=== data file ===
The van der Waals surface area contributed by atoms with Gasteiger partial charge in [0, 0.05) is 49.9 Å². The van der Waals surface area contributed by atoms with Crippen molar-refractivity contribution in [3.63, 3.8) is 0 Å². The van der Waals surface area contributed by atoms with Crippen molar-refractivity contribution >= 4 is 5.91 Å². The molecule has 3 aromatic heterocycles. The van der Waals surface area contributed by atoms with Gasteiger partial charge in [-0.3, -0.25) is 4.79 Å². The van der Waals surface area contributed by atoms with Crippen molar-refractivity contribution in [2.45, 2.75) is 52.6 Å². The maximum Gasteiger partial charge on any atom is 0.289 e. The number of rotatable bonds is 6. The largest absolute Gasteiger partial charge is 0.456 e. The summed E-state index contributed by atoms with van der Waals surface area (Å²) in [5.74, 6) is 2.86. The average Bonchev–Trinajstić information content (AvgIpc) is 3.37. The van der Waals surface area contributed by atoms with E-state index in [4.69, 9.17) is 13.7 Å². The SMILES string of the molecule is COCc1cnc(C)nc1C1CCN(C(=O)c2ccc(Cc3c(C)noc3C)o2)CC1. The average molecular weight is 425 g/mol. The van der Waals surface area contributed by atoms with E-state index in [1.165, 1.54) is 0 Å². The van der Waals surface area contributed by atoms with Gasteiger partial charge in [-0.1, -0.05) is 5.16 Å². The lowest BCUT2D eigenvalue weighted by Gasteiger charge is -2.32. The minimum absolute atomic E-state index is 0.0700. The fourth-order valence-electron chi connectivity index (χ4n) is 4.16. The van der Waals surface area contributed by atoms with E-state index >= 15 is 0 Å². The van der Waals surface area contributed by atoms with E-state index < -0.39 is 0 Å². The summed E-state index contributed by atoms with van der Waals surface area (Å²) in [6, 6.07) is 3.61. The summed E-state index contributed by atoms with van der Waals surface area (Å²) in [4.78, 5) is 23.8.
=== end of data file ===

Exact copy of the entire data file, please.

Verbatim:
The van der Waals surface area contributed by atoms with Gasteiger partial charge in [0, 0.05) is 49.9 Å². The van der Waals surface area contributed by atoms with Crippen molar-refractivity contribution in [3.63, 3.8) is 0 Å². The van der Waals surface area contributed by atoms with Crippen molar-refractivity contribution >= 4 is 5.91 Å². The molecule has 3 aromatic heterocycles. The van der Waals surface area contributed by atoms with Gasteiger partial charge in [-0.3, -0.25) is 4.79 Å². The van der Waals surface area contributed by atoms with Crippen molar-refractivity contribution in [2.45, 2.75) is 52.6 Å². The maximum Gasteiger partial charge on any atom is 0.289 e. The number of rotatable bonds is 6. The largest absolute Gasteiger partial charge is 0.456 e. The summed E-state index contributed by atoms with van der Waals surface area (Å²) in [5.74, 6) is 2.86. The average Bonchev–Trinajstić information content (AvgIpc) is 3.37. The van der Waals surface area contributed by atoms with E-state index in [4.69, 9.17) is 13.7 Å². The SMILES string of the molecule is COCc1cnc(C)nc1C1CCN(C(=O)c2ccc(Cc3c(C)noc3C)o2)CC1. The average molecular weight is 425 g/mol. The van der Waals surface area contributed by atoms with E-state index in [1.165, 1.54) is 0 Å². The van der Waals surface area contributed by atoms with Gasteiger partial charge in [-0.1, -0.05) is 5.16 Å². The lowest BCUT2D eigenvalue weighted by Gasteiger charge is -2.32. The minimum absolute atomic E-state index is 0.0700. The fourth-order valence-electron chi connectivity index (χ4n) is 4.16. The van der Waals surface area contributed by atoms with E-state index >= 15 is 0 Å². The van der Waals surface area contributed by atoms with E-state index < -0.39 is 0 Å². The summed E-state index contributed by atoms with van der Waals surface area (Å²) in [6, 6.07) is 3.61. The summed E-state index contributed by atoms with van der Waals surface area (Å²) in [4.78, 5) is 23.8.